‘ELMORE’ to Help Florida Residents in Default on Reverse Mortgages
Program using Hardest Hit Funds will be a ‘model’ for other states to follow
By Kerry Curry | November 19, 2013
Florida seniors in default on their reverse mortgages because of unpaid property-related expenses can now get relief from the newly announced Elderly Mortgage Assistance Program (ELMORE).
Florida Housing Finance Corp. (Florida Housing), Florida Department of Elder Affairs, Fannie Mae, and other agencies announced the program on Nov. 12. ELMORE will make $25 million from the state’s Hardest-Hit Fund (HHF) available to help eligible homeowners catch up on past-due property-related expenses, such as property taxes, homeowners insurance, and homeowners and/or condo association fees.
“This is an innovative approach and the first time a state has leveraged its Hardest-Hit Funds to help reverse mortgage homeowners,” said Robert Greenbaum, director of Communications and Marketing at Fannie Mae.
Many seniors in Florida struggle to pay property taxes and homeowners insurance (also called T&I), as required by their reverse mortgage.
“Florida has been hit by hurricanes and natural disasters, and the cost of homeowners insurance there has gone up quite a bit in the last five to10 years, and these folks are hurting,” explained Greenbaum. “These homeowners are typically on fixed incomes.”
ELMORE provides an upfront, forgivable two-year loan of up to $25,000. The money is used to pay past-due expenses and also can be used to pay those expenses going forward for up to 12 months.
In early 2013, more than 15,000 reverse mortgages in Florida were in default, according to data from the U.S. Department of Housing and Urban Development.
David R. Westcott, director of Homeownership Programs at Florida Housing, expects ELMORE to help about 2,500 households, with an average payout of $10,000.
According to Westcott, the idea for ELMORE came about through conversations with stakeholders including reverse mortgage servicers, Fannie Mae, and the state’s Department of Elder Affairs.
The conversations provided a sense of the hardships seniors were facing on their mortgages, he said.
“It was through those conversations that we discovered there were problems with the HECMs (Home Equity Conversion Mortgage) — the reverse mortgages,” Westcott said. Not paying property charges puts a reverse mortgage in default, which can result in the vulnerable senior population losing their homes to foreclosure, he noted.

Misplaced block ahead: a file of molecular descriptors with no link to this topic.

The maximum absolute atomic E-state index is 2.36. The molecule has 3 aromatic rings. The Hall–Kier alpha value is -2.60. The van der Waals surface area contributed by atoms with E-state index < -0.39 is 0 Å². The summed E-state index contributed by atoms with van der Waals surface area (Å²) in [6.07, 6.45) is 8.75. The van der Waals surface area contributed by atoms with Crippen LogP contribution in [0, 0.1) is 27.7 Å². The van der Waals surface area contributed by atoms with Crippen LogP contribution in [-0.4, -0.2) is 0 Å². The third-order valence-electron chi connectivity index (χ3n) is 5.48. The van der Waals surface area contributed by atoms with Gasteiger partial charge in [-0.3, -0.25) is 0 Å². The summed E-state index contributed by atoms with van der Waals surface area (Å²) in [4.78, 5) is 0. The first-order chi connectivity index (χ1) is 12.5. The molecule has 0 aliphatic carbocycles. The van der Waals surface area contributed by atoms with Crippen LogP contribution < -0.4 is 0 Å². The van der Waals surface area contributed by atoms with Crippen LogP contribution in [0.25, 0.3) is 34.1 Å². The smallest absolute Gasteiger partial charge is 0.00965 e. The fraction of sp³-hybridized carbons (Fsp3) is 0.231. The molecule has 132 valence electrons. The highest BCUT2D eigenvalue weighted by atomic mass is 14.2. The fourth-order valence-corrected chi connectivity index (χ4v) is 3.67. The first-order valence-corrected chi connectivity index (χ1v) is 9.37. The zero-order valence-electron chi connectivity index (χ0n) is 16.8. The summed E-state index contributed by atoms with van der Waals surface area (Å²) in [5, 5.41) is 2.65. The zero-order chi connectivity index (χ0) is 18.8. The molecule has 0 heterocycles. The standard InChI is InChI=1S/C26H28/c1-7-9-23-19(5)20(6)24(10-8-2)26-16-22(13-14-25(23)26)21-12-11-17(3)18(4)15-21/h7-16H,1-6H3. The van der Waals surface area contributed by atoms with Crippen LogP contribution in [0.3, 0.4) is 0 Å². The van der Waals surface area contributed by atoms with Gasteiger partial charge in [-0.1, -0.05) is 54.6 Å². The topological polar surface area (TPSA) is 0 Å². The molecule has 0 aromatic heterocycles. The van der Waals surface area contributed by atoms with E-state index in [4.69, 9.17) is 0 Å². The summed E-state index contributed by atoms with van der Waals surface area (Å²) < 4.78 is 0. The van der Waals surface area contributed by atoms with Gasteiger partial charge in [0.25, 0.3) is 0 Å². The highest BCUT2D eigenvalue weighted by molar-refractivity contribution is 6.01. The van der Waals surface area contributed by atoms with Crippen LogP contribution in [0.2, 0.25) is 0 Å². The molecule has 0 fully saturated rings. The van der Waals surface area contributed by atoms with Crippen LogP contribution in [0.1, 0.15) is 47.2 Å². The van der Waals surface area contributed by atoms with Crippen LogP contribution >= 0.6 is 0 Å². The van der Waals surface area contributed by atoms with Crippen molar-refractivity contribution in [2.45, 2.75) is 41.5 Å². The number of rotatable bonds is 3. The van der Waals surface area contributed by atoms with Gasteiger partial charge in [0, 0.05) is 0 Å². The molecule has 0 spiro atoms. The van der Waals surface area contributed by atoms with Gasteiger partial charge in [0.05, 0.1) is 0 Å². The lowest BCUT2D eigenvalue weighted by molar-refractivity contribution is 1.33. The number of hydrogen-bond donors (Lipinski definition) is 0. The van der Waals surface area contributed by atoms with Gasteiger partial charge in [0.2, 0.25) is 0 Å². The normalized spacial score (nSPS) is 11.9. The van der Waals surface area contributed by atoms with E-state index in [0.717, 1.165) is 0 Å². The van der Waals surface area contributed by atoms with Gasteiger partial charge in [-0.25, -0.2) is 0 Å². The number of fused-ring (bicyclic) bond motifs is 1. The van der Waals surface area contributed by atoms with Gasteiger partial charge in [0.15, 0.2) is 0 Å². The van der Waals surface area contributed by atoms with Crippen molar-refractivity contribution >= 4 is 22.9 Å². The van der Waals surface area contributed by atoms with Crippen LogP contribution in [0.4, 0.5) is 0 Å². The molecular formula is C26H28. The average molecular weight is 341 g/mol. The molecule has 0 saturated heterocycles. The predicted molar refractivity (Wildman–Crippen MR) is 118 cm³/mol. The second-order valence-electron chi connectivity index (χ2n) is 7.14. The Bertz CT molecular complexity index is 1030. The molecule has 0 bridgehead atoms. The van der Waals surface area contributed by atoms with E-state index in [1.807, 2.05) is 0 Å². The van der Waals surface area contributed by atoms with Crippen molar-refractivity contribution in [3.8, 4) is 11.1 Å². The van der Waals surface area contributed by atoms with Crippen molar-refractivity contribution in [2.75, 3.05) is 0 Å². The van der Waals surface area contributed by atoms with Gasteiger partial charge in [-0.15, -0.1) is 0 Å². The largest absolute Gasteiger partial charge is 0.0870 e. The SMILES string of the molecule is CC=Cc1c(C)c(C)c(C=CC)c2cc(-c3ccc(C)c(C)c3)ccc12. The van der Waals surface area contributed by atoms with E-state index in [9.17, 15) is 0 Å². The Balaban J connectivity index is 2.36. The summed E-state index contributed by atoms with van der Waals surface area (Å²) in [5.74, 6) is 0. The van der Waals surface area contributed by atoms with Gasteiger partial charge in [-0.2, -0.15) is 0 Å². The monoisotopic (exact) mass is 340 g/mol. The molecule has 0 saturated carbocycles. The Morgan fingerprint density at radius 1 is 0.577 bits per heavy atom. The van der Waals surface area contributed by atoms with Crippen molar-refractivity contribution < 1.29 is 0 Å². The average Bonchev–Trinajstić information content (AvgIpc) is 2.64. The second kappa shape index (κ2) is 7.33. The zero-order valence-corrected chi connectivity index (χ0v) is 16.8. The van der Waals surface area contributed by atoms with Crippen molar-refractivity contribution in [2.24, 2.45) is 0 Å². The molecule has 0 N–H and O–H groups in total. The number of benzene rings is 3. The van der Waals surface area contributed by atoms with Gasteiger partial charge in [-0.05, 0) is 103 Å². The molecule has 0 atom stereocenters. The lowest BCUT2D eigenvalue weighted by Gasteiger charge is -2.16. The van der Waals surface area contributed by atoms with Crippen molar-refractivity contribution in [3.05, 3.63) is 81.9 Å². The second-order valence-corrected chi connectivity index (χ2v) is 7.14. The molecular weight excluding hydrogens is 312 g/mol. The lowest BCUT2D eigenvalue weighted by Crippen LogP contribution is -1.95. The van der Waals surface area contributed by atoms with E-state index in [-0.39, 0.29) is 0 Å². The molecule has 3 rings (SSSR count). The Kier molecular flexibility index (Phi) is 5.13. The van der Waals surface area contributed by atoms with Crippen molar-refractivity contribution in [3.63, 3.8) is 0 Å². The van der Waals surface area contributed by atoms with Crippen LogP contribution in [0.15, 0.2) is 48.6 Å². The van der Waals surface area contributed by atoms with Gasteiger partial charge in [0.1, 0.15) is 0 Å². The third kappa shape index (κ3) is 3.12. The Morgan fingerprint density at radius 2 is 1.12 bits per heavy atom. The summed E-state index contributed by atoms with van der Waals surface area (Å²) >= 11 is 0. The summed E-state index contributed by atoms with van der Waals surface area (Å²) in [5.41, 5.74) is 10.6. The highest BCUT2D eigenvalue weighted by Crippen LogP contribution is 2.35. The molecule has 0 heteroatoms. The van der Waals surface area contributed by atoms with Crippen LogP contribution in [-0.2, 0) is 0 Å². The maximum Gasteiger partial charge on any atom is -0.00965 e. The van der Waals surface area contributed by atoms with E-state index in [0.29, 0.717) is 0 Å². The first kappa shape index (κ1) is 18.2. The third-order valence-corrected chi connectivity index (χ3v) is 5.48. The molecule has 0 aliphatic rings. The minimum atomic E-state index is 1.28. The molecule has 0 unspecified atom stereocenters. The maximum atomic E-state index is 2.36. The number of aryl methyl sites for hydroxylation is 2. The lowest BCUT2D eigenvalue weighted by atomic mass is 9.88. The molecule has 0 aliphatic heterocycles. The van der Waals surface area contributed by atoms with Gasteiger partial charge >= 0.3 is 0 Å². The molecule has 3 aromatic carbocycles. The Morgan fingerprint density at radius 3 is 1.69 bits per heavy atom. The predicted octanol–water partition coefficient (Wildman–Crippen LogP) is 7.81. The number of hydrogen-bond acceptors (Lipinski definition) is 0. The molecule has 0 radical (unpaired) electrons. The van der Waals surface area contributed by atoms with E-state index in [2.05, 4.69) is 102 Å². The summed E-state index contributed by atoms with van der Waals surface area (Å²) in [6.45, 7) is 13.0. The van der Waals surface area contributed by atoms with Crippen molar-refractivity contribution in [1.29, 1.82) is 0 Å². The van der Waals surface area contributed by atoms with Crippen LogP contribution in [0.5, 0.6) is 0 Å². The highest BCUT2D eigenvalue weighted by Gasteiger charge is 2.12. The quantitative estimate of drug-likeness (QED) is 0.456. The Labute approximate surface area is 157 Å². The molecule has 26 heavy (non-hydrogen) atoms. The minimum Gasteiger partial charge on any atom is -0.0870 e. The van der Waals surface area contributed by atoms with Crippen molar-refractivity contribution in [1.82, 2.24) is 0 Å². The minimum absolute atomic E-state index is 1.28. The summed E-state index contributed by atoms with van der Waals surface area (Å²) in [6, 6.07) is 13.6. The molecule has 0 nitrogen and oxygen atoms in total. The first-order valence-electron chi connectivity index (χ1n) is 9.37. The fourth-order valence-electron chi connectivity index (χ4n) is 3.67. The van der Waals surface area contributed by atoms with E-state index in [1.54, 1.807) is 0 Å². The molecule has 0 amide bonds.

How to Qualify
To qualify for ELMORE, homeowners must have suffered a hardship, such as emergency medical expenses or home repair costs related to natural disasters. Once they get caught up on payments they need to have the financial wherewithal to make future payments.
Westcott said Florida Housing is very interested in helping people who just need help catching up on past-due expenses. He noted, “We are fairly broad in the types of hardships that will qualify.”
Homeowners can find out about their eligibility and apply for ELMORE funds by calling 800-601-3534. This application/information line is open and staffed with live certified ELMORE advisors Monday – Friday, 9:00 a.m. – 8:00 p.m., and on Saturday from 9:00 a.m. – 2:00 p.m. (Eastern Time). More information is also available at www.FloridaELMORE.org or KnowYourOptions.com/reverse.
Notifying Eligible Borrowers
Fannie Mae is working with reverse mortgage servicers in Florida to notify eligible homeowners about ELMORE, Greenbaum said. In addition, Fannie Mae is contacting senior homeowners, with loans owned by Fannie Mae, directly about the program.
Cecka Green, communications director at Florida Housing, noted that the Florida Department of Elder Affairs is helping distribute ELMORE materials using its network of service providers.
“The elderly population tends to be the population that is most taken advantage of by unscrupulous businesses and in some cases the mortgage industry and unsavory people who are trying to scam them,” Green said, adding that the Florida Department of Elderly Affairs is a name seniors will recognize and are likely to trust the program.
Fannie Mae’s Greenbaum sees Florida as a test-bed for how states can use HHF to help reverse mortgage homeowners in T&I default. “Based on the success of ELMORE, we hope to see the idea spread to other states,” he said.
Talk to us
How are Hardest Hit Funds being used to help borrowers in your state? Would a program like ELMORE work for you?